‘Navalny’ – the tragic and inspiring story of a man who stood up to Putin
Daniel Roher’s CNN documentary of Alexei Navalny’s opposition to Russian President Vladimir Putin and the attempt on his life is a tragic and inspiring display of bravery with the terrifying intrigue of a spy thriller.
The plight of those who oppose authoritarian rule is that, without international intervention, their weapons of choice – logic, evidence and protest – can so seldom overcome brute force and misinformation. Disruptors hope that incontrovertibly exposing corruption will topple a regime, but often it merely provokes suppressive retaliation and at best, international sympathy.
That political martyrs like Alexei Navalny are still willing to lead resistance movements against oppressive autocrats such as Vladimir Putin is an astonishing mark of courage.
Navalny picks up the story of the ex-opposition leader’s campaign against Putin’s Machiavellian, Borgian rule from shortly before Federal Security Service (FSB) agents attempted to assassinate him, but the interviews only began once Navalny had recovered.
The film begins with a short interview exchange that immediately sums up Navalny’s casual charisma and defensive confidence in the face of severe danger. Canadian film director Daniel Roher asks him what message he wants to leave the Russian people if he is killed. Navalny laughs, not because he isn’t worried, but because he hasn’t given up, and laughing is what it takes not to cry.
“Come on Daniel, no way – it’s like you are making a movie in the case of my death. I am ready to answer your question, but let it be another movie – movie number two. Let’s make a thriller out of this movie and if I am killed, let’s make a boring movie of memory.”
Navalny is still alive and the film is the farthest thing from boring, but Roher does give us his answer at its end, sending a clear message about the events that have transpired since these interviews that have seen Navalny thrown in jail, which he may never leave.
Before his imprisonment, Navalny represented by far the greatest domestic political threat to Putin. He has a number of qualities of the “political strongman” which many populist leaders have used to market themselves over recent years. He’s confident, projects strength, always has something witty to say, and it doesn’t hurt that he’s good-looking and 23-odd years younger than Putin.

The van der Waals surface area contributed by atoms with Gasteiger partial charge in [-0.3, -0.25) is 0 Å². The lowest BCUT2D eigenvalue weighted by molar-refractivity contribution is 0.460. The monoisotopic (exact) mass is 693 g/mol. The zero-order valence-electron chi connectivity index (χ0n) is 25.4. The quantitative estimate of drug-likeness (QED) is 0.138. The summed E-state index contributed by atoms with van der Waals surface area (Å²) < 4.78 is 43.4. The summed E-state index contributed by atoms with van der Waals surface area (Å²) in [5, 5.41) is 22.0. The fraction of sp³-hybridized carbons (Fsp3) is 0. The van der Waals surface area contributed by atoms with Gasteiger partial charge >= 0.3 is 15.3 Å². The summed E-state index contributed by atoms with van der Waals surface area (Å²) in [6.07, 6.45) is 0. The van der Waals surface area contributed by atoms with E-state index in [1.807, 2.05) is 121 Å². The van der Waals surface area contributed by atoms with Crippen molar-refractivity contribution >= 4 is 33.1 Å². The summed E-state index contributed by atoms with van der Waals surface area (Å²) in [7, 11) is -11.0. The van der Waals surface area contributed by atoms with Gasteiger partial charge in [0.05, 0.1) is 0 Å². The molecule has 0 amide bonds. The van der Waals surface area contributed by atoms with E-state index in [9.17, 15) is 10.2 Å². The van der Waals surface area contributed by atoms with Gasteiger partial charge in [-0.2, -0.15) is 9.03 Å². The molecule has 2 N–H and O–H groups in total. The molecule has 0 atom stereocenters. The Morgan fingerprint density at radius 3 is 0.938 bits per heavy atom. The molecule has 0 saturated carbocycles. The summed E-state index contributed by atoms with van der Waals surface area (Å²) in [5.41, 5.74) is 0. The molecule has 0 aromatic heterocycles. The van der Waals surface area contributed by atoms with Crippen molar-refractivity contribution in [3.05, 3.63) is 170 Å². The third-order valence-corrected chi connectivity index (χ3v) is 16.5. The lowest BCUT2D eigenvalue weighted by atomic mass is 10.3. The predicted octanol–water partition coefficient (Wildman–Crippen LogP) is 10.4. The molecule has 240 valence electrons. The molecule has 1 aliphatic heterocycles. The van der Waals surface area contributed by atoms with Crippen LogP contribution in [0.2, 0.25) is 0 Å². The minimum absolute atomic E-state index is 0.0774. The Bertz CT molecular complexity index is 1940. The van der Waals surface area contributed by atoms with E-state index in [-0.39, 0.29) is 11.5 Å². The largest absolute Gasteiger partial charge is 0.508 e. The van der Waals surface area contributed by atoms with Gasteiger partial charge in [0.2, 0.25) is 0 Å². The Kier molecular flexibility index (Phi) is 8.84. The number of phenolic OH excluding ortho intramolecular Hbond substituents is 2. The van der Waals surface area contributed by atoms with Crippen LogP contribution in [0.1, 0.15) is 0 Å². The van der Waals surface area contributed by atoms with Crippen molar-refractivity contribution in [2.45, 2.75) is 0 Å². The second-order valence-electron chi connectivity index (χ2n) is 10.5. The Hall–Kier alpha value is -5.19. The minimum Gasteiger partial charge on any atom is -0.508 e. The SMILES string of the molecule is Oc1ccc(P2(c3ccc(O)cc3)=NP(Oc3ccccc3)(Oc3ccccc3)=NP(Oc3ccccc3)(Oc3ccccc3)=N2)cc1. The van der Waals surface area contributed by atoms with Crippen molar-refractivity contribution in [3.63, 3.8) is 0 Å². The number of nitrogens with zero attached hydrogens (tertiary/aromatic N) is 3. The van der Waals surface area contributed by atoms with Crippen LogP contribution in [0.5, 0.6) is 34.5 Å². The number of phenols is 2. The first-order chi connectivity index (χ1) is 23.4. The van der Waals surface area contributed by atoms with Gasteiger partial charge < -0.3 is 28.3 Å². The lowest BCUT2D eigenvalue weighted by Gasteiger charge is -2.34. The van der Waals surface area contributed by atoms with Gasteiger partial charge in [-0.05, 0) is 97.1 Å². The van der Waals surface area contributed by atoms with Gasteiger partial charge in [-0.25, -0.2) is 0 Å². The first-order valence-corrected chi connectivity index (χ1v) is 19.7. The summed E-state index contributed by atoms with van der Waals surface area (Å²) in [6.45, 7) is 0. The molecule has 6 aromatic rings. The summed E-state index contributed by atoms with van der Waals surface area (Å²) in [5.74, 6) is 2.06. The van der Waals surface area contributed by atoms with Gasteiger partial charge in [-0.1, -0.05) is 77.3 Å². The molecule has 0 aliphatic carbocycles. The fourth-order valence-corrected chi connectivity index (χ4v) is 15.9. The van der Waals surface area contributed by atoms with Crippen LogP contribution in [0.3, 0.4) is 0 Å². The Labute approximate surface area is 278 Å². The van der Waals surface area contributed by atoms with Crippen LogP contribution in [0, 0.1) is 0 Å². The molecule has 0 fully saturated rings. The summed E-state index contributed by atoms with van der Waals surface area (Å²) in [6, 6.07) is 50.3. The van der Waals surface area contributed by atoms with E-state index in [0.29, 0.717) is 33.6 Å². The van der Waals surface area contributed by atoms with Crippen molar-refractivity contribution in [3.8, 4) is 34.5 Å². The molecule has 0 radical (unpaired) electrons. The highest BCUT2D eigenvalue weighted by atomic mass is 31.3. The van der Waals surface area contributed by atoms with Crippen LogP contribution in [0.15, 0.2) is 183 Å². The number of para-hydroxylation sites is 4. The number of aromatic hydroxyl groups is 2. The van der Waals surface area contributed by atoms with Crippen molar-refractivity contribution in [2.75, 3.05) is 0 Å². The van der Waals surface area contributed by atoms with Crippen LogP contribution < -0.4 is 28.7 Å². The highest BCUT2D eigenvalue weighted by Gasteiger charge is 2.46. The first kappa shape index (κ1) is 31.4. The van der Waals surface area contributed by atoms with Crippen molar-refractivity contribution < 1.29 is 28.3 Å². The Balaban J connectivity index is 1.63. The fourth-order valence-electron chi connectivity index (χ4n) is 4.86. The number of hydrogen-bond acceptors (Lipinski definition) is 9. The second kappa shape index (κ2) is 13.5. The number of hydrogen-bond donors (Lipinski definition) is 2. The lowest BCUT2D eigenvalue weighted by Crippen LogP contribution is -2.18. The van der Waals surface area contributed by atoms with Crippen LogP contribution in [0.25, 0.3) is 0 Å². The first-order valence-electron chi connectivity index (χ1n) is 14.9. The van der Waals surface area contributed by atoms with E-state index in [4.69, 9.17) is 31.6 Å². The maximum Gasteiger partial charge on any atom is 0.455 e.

Roher’s footage of Navalny and his family is intimate and casual. He comes across as vibrant, friendly and passionate. Roher is never lacking in material: footage of protests, arrests, and even the assassination attempt itself are seamlessly integrated so that there’s never an empty moment.
Along with all the deserved flattery, Roher also confronts Navalny about the criticisms he has often faced about having flirted with the radical right-wing earlier in his political career. Navalny is surprisingly bold in saying that he is comfortable sharing the stage with neo-Nazis, basically taking a hard stance that he cannot afford to turn away support and is willing to make coalitions with scum if that’s what it takes to usurp Putin’s tyranny. Charitable supporters would chalk it up to pragmatism, while sceptics would surely be unsatisfied by his vague answer.
It makes no difference to the Kremlin of course, because to them a liberal is already worse than a Nazi anyway. Recognising the threat that Navalny posed, they had him banned from television, radio, rallies – everything they could. Indeed, his support base was so intimidating that Putin refused to refer to him by name – as if he were Voldemort – instead, using farcically wordy titles like “the character in Berlin whom you have just mentioned”.
These prohibitions and avoidant methods of suppression vindicated his resistance in the eyes of the Russian public and evidently were not enough to silence him. Navalny was able to rally support with nothing but a small team and strategic use of the internet, capitalising particularly on young people’s engagement with YouTube and social media platforms like TikTok.